The Afghan hound, known for its long, silky coat, is a breed of dog popular for its show-worthy qualities. Afghan hounds are considered one of nine ancient or “basal” breeds, meaning their DNA is more closely related to the dogs of ancient history than common contemporary breeds. Though the breed originated in Afghanistan (where the breed name was Tazi), most of today’s Afghan hounds are thought to have originated in early 20th century Great Britain. In addition to their striking appearance, Afghan hounds are known for their independence and self-confidence, as well as their sweet, fairly quiet, and humorous nature around humans they are comfortable with.
25 to 27 inches at the shoulder
About 50 to 60 pounds
Coat and Color:
Coat is long, thick, and fine and can be any color or combination of colors, including brindle and domino.
12 to 14 years
Characteristics of the Afghan Hound
|Tendency to Bark||Low|
|Amount of Shedding||Medium|
History of the Afghan Hound
It is hard to pin down exactly when the Afghan hound first appeared, as its presence predates written history; however one of the first published descriptions of the breed appeared in a drawing by English soldier Thomas Duer Broughton when he was in India in 1809.
Afghans can be traced back to several regions in Afghanistan, with distinct differences in their coat and color depending on where they are from. Afghan hounds from mountainous areas have thick and dark coats while those from the desert have coats that are lighter in color and volume. For centuries, they have served as hunting companions for humans, who rely on them for their speed, quick and independent thinking, and panoramic vision—common traits of all sighthounds.
Today’s Afghans are primarily the result of breeding efforts made by the English in the 1920s. The breed had become a mainstay of British soldiers and noblemen in the early 1900s but almost died out during World War I, when resources shifted and it became difficult to breed and care for companion animals. In the mid-1920s, British military officers began bringing Afghan hounds to the West, and in 1927, the breed was registered by the American Kennel Club (AKC). By the 1980s, Afghan hounds in America had become mainstays of the show-dog and obedience circuits.
Afghan Hound Care
Due to their long coats, grooming is an essential part of an Afghan's care. Its fine and silky coat must be brushed regularly to prevent mats and tangles, though baths are only required as necessary. Brush an Afghan hound’s coat multiple times per week to maintain its silky texture and reduce shedding.
Aside from frequent brushings, Afghan hound grooming requirements are relatively basic. Nails should be trimmed as needed and proper dental care provided on a regular basis. Long hair around their ears means that Afghan hounds are often prone to ear infections, so ears must be kept clean and checked regularly for signs of irritation or infection. Many Afghan owners tie the hair on their dog’s head up in a top knot to prevent it from getting into their food or trapping bacteria around their ears.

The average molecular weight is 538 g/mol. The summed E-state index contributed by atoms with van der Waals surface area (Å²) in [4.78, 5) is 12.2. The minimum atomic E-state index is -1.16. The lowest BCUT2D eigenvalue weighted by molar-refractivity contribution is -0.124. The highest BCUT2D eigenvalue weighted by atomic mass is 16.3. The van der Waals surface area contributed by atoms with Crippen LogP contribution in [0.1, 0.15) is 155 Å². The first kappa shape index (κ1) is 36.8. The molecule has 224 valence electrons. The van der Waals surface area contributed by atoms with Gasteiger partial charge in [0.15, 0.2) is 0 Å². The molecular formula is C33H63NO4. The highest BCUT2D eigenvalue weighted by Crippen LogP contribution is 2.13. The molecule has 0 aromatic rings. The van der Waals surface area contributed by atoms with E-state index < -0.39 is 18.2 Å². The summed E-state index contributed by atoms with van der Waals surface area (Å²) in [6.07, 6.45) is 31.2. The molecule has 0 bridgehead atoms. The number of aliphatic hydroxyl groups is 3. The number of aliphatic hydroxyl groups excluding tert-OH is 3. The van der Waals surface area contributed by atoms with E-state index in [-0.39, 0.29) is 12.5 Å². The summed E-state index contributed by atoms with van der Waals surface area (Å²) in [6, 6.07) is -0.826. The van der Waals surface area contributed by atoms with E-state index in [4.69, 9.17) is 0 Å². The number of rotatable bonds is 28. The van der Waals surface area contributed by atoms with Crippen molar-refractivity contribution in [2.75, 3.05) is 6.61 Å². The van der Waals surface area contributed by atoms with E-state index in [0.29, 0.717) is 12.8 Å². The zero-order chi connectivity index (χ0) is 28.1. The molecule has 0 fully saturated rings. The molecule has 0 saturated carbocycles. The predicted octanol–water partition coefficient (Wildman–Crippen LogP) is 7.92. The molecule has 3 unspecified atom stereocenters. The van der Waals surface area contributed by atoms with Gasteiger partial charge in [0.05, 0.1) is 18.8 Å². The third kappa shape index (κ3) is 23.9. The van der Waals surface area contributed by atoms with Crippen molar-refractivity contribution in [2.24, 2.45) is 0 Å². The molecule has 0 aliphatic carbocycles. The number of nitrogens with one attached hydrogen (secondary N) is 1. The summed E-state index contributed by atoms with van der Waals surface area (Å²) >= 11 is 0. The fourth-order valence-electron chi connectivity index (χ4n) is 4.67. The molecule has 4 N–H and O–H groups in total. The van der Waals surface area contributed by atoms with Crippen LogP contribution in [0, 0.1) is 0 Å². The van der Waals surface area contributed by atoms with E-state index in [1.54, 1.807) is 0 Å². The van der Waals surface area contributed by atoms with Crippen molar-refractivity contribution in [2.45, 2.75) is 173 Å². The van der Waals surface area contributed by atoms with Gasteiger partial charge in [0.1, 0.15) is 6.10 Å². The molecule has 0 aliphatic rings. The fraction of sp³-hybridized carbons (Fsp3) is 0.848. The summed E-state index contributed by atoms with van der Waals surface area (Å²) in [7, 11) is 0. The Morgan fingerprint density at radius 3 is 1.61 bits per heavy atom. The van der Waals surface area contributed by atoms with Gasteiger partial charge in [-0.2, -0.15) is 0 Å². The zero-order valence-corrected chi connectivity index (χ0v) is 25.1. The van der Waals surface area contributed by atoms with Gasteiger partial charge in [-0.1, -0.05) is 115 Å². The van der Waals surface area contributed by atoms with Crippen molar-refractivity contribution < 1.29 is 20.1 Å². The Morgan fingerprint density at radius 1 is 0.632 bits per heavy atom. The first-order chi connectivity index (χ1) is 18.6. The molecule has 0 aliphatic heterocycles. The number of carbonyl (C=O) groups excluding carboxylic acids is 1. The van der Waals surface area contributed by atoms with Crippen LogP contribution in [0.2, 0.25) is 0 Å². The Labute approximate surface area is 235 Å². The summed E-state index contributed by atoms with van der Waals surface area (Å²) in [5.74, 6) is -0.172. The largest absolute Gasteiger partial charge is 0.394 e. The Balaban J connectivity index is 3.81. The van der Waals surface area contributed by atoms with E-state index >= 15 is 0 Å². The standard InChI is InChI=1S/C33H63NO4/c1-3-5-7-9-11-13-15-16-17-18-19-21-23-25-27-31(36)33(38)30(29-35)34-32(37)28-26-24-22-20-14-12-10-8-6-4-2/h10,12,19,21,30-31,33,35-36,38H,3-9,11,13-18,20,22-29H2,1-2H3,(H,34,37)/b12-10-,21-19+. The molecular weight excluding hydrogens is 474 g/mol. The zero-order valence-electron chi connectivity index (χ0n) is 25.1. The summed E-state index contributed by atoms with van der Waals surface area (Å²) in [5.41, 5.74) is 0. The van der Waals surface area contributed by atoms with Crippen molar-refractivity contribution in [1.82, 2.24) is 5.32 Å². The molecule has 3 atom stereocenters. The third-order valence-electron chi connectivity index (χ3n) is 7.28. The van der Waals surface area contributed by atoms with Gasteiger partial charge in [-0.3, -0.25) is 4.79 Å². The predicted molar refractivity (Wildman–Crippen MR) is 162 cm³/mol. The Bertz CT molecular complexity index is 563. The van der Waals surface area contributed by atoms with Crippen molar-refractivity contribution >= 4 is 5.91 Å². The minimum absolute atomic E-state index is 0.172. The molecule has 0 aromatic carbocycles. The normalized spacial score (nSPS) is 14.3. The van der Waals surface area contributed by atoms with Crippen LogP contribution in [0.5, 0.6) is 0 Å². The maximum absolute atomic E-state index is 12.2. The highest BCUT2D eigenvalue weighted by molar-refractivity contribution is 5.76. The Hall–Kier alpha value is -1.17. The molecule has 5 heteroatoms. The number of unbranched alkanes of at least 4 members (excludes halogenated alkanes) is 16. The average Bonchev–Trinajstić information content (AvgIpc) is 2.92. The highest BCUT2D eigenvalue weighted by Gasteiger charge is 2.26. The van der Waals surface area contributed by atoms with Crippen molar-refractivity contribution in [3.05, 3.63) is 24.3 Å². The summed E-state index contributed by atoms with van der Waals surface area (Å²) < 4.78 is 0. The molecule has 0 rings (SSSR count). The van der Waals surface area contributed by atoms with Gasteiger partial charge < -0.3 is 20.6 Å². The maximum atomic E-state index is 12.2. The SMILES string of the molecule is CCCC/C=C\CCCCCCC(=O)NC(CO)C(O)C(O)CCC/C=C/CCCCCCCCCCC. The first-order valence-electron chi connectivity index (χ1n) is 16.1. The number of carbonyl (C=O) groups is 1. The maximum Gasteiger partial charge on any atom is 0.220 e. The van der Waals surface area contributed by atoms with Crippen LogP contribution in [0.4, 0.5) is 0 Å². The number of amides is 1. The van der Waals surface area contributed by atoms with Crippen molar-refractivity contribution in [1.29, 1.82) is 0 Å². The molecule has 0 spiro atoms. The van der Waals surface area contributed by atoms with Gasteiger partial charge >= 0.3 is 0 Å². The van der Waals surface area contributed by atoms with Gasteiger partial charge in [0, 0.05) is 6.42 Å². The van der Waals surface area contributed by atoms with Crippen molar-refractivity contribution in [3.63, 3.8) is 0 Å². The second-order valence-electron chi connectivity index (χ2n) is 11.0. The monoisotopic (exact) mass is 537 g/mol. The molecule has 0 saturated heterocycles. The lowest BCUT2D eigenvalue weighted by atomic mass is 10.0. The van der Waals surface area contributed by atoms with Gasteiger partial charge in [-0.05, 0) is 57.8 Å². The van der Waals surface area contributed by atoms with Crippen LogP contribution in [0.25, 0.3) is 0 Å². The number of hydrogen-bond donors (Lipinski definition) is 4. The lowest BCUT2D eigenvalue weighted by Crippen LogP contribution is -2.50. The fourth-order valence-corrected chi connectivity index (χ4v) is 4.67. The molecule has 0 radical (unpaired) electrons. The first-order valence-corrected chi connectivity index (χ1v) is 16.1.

Afghans need daily exercise, but they are often happy to settle in on the couch with their humans after they have had a chance to run around. Daily walks or runs are encouraged, as are activities that make use of the Afghan's natural hunting drive, such as lure coursing. It is also recommended that the Afghan has a chance to run off-leash in an enclosed area once or twice a week.
Although they are known for their smarts, Afghan hounds can be aloof and stubborn when it comes to training. Unless the goal is to train for shows, obedience, or sport, most Afghan owners find it sufficient to stick to the basics of household training. Keep in mind that because their hunting drive is one of their strongest features, even the best trained Afghan hound may still refuse to listen to “stay” or “come” if they are on the pursuit of prey.
Common Health Problems
Like all purebred dogs, Afghans are prone to specific health problems, though that does not mean that all dogs of the breed will experience them. A responsible breeder will be open and honest about any known health conditions affecting the line a puppy is bred from, and will also provide health clearances showing that a puppy’s parents do not suffer from one of the health problems common to the breed, such as:
Diet and Nutrition
Like all dogs, Afghan hounds do best on a diet of high-quality, protein-heavy food. Adult Afghans should eat about 2 to 2.5 cups of dry food a day divided into two meals, though dry food can be supplemented in part or entirely by wet food. Afghan puppies, seniors, and those experiencing injury or illness have different nutrition needs, so it’s important to get clear directions from a qualified vet when determining their diet. Limit food and increase exercise for adult Afghan hounds that are overweight.
Quiet breed, not a big barker
Sweet and gentle nature
Requires fair amount of grooming
Can be stubborn and has a tendency to be more self-directed
Long hair makes it prone to ear infections
Where to Adopt or Buy an Afghan Hound
Think the Afghan hound might be the perfect dog for you? Be sure to do your research to get a full idea of what life with an Afghan hound is like. You can find additional information by reaching out to reputable Afghan hound breeders or Afghan hound rescue groups, including:
- Afghan Hound Club of America
- Afghan breeder directory (U.S.)
- Afghan national rescue organization (U.S.)
More Dog Breeds and Further Research
Afghans are great dogs, but do some research on similar breeds to be sure. Breeds with a lot of the same characteristics include:
All dogs are unique, but you can tell a lot about what you might be able to expect about a dog’s personality from their breed. For more information, check out all of our other dog breed profiles.